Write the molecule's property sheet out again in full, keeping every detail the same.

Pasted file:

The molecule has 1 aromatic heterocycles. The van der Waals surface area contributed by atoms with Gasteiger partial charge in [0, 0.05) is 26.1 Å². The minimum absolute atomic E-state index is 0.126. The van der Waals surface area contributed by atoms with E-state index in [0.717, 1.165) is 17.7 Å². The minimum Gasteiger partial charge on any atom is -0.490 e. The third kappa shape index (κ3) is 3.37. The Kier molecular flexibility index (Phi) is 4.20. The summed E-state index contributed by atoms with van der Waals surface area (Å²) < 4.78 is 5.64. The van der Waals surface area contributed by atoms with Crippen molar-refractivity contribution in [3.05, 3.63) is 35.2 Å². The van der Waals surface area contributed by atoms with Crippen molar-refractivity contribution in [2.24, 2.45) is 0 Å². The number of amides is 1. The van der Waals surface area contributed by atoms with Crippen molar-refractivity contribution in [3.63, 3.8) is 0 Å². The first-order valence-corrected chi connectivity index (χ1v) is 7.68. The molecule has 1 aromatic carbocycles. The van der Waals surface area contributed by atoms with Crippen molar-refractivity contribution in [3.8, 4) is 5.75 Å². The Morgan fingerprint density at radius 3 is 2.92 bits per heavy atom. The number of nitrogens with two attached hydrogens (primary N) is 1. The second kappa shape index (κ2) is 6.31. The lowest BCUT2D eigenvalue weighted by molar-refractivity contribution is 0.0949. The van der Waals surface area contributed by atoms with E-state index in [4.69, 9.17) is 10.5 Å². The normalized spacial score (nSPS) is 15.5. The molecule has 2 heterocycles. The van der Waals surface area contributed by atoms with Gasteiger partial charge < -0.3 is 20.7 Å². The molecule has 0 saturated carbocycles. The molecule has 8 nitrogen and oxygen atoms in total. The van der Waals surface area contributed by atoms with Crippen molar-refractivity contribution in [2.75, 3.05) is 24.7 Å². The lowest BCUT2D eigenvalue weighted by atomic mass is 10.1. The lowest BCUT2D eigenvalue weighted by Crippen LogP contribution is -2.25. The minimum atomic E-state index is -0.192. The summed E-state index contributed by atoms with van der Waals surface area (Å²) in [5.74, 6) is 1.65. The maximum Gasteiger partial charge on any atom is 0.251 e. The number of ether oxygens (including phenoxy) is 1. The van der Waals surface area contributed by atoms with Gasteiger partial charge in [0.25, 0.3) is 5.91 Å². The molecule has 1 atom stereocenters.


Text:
The molecule has 1 aromatic heterocycles. The van der Waals surface area contributed by atoms with Gasteiger partial charge in [0, 0.05) is 26.1 Å². The minimum absolute atomic E-state index is 0.126. The van der Waals surface area contributed by atoms with E-state index in [0.717, 1.165) is 17.7 Å². The minimum Gasteiger partial charge on any atom is -0.490 e. The third kappa shape index (κ3) is 3.37. The Kier molecular flexibility index (Phi) is 4.20. The summed E-state index contributed by atoms with van der Waals surface area (Å²) < 4.78 is 5.64. The van der Waals surface area contributed by atoms with Crippen molar-refractivity contribution in [3.05, 3.63) is 35.2 Å². The van der Waals surface area contributed by atoms with Crippen molar-refractivity contribution in [2.24, 2.45) is 0 Å². The number of amides is 1. The van der Waals surface area contributed by atoms with Crippen molar-refractivity contribution in [3.63, 3.8) is 0 Å². The first-order valence-corrected chi connectivity index (χ1v) is 7.68. The molecule has 1 aromatic carbocycles. The van der Waals surface area contributed by atoms with Crippen molar-refractivity contribution in [3.8, 4) is 5.75 Å². The Morgan fingerprint density at radius 3 is 2.92 bits per heavy atom. The number of nitrogens with two attached hydrogens (primary N) is 1. The second kappa shape index (κ2) is 6.31. The lowest BCUT2D eigenvalue weighted by molar-refractivity contribution is 0.0949. The van der Waals surface area contributed by atoms with E-state index in [4.69, 9.17) is 10.5 Å². The normalized spacial score (nSPS) is 15.5. The molecule has 2 heterocycles. The van der Waals surface area contributed by atoms with Gasteiger partial charge < -0.3 is 20.7 Å². The molecule has 0 saturated carbocycles. The molecule has 8 nitrogen and oxygen atoms in total. The van der Waals surface area contributed by atoms with Crippen molar-refractivity contribution in [2.75, 3.05) is 24.7 Å². The lowest BCUT2D eigenvalue weighted by atomic mass is 10.1. The lowest BCUT2D eigenvalue weighted by Crippen LogP contribution is -2.25. The minimum atomic E-state index is -0.192. The summed E-state index contributed by atoms with van der Waals surface area (Å²) in [5.74, 6) is 1.65. The maximum Gasteiger partial charge on any atom is 0.251 e. The number of ether oxygens (including phenoxy) is 1. The van der Waals surface area contributed by atoms with Gasteiger partial charge in [0.25, 0.3) is 5.91 Å². The molecule has 1 atom stereocenters.